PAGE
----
Are stun guns too deadly? Louisiana case adds to debate.
A grand jury will decide whether to bring murder charges against a police officer.
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"We're seeing injuries that wouldn't normally happen on a routine traffic stop, and all of a sudden they're happening," says Mr. Luka.Skip to next paragraph
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The American Civil Liberties Union has not called for a ban on devices such as Tasers. But in the light of studies that show potential health effects of getting jolted and a general lack of training, national standards, and federal oversight, the ACLU says the devices have created a troubling gray area for US civil rights.
"The Taser in many cases is going to be safe, but it's those other cases, which actually are prevalent in the population that police interact with, that we have a lot of concerns about," says Mark Schlosberg, an electroshock-weapons expert with the ACLU in San Francisco.
A federal National Institute of Justice study released in June drew this conclusion on devices such as Tasers: "Although exposure ... is not risk free, there is no conclusive medical evidence within the state of current medical research that indicates a high risk of serious injury or death from the direct effects of CED [conducted-energy device] exposure."
Still, the public shows signs of souring on the devices. Seven states have banned their use, and some police departments are reevaluating their stun-gun policies, specifically to wait for an imminent threat of physical violence before resorting to their use and to restrict officers to fewer than three jolts before moving on to hand-to-hand restraint. But for many police departments, critics say, electroshock weapons are routinely and increasingly deployed in a variety of situations, with plenty of room for questionable improvisation.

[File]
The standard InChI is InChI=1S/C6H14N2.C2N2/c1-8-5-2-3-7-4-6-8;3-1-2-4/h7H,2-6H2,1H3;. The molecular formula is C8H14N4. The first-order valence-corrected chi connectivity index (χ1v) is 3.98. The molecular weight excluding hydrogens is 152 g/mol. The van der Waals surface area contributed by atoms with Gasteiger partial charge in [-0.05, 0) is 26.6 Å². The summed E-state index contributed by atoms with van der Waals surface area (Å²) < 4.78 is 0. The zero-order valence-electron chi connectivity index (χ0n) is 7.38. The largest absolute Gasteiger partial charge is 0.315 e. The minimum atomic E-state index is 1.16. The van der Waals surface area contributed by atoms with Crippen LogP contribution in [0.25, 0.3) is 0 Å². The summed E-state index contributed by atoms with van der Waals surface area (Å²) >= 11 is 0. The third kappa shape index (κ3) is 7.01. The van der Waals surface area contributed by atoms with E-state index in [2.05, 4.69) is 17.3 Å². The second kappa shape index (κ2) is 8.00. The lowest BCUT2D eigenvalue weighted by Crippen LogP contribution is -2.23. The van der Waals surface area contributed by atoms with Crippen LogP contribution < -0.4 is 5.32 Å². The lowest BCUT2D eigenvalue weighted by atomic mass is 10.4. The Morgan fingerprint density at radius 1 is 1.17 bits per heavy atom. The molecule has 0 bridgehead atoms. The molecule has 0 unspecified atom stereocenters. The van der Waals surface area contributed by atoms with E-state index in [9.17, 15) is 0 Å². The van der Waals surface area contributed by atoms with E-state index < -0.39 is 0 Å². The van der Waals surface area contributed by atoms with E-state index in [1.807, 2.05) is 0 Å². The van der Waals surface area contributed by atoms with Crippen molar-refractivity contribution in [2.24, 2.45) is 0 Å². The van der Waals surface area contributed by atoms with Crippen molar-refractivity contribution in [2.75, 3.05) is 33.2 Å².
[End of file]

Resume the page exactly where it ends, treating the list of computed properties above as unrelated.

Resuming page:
"Police sometimes do things they're not supposed to do, and if you put the temptation in front of them, if you tell 100 police officers that, 'Here's your Tasers, and you're not supposed to use them to punish,' someone is going to use them to punish. It's predictable," says Michael Baden, the former chief medical examiner for the New York State Police.
The Winnfield Parish case is likely to test all those aspects, highlighting racial tensions between blacks and police evident in many parts of the US. Roughly corresponding to overall crime data, 46 percent of the people who died in stun-gun-related incidents were black and 36 percent were white.
Winnfield Parish, birthplace of famed Louisiana Gov. Huey Long, has a long history of police corruption. The officer who administered the Taser to Pikes, Scott Nugent, was a rookie cop hired by a police chief who served time on a drug charge but was pardoned by former Gov. Edwin Edwards, who himself is now in federal prison.
A first cousin of Mychal Bell – the main defendant in the Jena 6 case that last year sparked the century's largest civil rights march – Pikes at the time of his arrest, on an outstanding warrant, struggled with police and then fell sick, complaining of asthma and the effects of PCP, police said after his death. But bystanders said Pikes, who knew the officers, pleaded with them, "Don't tase me again, please."
The Police Department has admitted no wrongdoing, though the City Council fired Nugent in May. The medical examiner is risking his relationship with the police department by listing the death as a homicide, but his autopsy was sound, according to Mr. Baden, who reviewed the findings.
"This is a major case," says Carol Powell-Lexing, a lawyer representing Pikes's family. "It's significant in the sense it shows how this young officer exceeded his authority and use of force, and it shows how dangerous those Tasers are. The community won't rest until they see appropriate relief in regards to this situation."
Use of stun guns widening
•More than 13,000 law enforcement, correctional, and military agencies in 44 countries deploy Tasers. Of this, some 4,700 agencies deploy Taser ECDs to all of their patrol officers.
•More than 359,000 Taser brand devices have been sold to law enforcement since February 1998.
•More than 176,000 T brand devices have been sold to citizens since 1994 (legal in 43 states).
•At least 276 people have died in the United States since June 2001 after being shocked with stun guns, according to Amnesty International.
Sources: Taser International, Amnesty International